Latest University of Queensland Stories
A scientist at the University of Queensland who developed a vaccine for cervical cancer is working on another inoculation against certain types of skin cancer that could be available in five years time.
University of Arizona scientists experimenting with some of the coldest gases in the universe have discovered that when atoms in the gas get cold enough, they can spontaneously spin up into what might be described as quantum mechanical twisters or hurricanes.
XeroCoat, Inc., a pioneering Silicon Valley start-up, today officially announced its entry into the solar energy market. Targeting the solar thermal and solar photovoltaic segments, XeroCoat designs and manufactures a high-performing anti-reflective coating for solar energy systems.
Mantis shrimp can see the world in a way that had never been observed in any animal before
University of Queensland researchers will be at the forefront of fighting cancer thanks to a new $3.2 million grant from the Australian Cancer Research Foundation (ACRF).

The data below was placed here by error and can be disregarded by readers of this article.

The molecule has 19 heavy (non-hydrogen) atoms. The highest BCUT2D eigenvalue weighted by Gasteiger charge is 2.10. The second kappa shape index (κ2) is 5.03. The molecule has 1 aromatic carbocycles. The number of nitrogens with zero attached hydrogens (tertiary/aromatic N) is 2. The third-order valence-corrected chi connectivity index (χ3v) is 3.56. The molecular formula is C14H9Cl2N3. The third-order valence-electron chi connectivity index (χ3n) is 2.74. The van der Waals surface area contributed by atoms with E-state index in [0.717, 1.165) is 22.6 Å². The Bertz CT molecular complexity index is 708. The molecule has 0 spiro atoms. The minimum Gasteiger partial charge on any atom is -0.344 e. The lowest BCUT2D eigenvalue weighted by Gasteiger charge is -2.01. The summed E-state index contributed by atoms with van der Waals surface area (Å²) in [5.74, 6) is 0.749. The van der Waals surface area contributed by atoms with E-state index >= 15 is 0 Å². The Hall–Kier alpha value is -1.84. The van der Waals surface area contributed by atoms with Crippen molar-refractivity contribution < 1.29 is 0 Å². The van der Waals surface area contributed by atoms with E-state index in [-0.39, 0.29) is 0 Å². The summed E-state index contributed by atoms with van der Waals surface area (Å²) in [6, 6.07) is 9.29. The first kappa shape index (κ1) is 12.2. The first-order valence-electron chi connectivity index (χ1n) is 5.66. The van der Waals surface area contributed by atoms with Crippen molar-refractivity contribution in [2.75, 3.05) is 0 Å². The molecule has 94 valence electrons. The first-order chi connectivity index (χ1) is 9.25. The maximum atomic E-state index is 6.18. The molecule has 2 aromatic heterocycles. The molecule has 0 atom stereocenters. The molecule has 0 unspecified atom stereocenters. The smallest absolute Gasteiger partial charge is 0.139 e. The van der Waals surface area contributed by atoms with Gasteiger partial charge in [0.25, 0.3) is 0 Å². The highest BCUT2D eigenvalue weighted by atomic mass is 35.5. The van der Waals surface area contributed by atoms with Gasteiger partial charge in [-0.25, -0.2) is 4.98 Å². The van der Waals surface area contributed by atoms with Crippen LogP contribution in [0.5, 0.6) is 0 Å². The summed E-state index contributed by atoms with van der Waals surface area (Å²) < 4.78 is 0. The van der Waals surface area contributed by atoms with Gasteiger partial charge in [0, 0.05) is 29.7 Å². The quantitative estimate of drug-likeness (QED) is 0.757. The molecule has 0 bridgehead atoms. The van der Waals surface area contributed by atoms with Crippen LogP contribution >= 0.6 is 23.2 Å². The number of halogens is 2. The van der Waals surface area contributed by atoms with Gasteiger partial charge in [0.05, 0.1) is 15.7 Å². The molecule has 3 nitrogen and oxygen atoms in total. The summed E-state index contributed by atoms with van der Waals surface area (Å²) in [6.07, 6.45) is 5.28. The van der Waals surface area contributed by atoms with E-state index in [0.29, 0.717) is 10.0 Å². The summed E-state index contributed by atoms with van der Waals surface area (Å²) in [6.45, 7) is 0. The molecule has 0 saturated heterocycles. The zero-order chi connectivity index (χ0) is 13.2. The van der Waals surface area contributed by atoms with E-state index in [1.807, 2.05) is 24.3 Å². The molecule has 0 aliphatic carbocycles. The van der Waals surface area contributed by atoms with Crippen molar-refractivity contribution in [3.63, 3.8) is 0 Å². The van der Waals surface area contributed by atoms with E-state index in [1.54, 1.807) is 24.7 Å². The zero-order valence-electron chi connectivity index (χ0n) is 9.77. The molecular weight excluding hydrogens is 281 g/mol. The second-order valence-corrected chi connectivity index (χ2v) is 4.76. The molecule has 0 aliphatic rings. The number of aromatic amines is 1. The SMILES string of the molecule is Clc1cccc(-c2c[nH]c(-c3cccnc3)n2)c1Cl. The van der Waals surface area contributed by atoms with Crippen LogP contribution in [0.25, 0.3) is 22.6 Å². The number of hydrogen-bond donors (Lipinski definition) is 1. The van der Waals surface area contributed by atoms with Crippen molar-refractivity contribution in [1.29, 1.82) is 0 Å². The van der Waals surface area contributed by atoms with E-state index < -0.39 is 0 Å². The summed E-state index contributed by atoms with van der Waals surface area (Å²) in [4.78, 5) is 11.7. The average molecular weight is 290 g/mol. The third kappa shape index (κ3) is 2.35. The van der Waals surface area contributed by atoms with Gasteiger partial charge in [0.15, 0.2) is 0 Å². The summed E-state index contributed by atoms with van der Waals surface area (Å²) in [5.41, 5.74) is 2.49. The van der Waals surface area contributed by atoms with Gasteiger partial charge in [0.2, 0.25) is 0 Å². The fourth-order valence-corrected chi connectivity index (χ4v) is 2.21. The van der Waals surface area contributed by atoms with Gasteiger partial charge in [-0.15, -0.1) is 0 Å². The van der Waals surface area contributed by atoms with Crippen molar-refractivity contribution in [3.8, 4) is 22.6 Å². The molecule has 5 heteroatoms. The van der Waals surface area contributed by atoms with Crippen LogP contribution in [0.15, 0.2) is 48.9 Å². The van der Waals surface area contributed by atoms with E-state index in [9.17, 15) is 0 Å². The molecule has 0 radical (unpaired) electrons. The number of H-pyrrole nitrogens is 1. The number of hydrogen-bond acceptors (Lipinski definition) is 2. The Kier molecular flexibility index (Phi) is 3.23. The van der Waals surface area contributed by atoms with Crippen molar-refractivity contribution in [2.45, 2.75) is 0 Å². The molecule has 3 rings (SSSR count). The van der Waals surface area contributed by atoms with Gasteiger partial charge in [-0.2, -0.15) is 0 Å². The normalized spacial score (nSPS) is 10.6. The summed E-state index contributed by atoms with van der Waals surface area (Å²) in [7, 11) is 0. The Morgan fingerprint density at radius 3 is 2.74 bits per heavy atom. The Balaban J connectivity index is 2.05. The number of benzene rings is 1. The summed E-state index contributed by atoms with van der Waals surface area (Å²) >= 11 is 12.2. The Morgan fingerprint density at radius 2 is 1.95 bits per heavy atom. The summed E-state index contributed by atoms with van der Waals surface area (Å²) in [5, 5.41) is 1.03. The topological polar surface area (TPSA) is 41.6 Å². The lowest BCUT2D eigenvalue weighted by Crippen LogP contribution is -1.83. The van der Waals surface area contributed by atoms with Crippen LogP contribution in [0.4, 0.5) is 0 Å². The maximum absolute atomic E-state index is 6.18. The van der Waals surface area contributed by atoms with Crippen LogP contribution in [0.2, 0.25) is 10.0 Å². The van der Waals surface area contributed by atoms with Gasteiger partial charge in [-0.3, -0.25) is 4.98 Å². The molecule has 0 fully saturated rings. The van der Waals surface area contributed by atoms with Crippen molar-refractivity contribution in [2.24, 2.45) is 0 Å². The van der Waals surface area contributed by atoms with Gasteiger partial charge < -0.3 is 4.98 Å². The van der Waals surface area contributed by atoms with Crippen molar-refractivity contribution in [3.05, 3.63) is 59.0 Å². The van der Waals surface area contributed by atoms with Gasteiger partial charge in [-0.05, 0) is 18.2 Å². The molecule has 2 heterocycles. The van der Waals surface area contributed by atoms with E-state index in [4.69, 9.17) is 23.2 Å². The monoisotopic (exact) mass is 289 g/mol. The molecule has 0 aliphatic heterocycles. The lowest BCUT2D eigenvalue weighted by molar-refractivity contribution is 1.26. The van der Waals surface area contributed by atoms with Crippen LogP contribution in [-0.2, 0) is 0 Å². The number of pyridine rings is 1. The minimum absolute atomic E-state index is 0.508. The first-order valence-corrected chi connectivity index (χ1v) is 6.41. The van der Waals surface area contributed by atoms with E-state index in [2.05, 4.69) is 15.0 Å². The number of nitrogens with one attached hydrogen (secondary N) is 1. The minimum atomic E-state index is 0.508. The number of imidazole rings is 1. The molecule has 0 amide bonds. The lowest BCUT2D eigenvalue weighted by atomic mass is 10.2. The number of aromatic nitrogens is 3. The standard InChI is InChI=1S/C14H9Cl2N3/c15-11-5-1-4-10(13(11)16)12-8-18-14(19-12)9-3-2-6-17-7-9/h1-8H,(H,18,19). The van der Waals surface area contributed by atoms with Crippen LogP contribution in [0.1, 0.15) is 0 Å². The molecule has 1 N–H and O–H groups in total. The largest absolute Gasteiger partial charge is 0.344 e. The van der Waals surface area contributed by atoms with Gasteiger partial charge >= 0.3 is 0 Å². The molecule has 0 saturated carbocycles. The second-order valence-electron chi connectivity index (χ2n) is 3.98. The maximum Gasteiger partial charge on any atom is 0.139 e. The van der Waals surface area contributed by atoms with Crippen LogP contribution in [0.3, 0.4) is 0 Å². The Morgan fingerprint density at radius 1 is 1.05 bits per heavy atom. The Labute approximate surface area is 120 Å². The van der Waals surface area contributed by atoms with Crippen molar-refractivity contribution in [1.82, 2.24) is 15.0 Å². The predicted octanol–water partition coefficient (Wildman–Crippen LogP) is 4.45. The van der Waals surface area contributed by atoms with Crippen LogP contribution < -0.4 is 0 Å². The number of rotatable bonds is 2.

Queensland Brain Institute (QBI) scientists have found another important clue to why nerve cells die in neurodegenerative diseases, based on studies of the developing brain.
The extraordinary results of an in utero stem cell treatment could lead to a new treatment for babies with brittle bones, as well as a range of other disabling conditions, according to a maternal-fetal medicine researcher, now based at The University of Queensland (UQ).
Teenagers are more likely to develop drinking problems if their mothers are depressed and drink regularly.
They might prefer to be in front of the TV or Playstation, but Brisbane teenagers are likely to be healthier if they eat meals with mum and dad.
Overweight children who can shed their puppy fat by age 14 can expect lower blood pressure, according to a University of Queensland study.
- One of the side scenes of the stage in a theater, or the space included between the side scenes.
- The outside stock exchange, or “curb market,” of Paris.
- A flute or groove on the blade of a sword.
- A section of stage scenery placed in a wing of a theatre.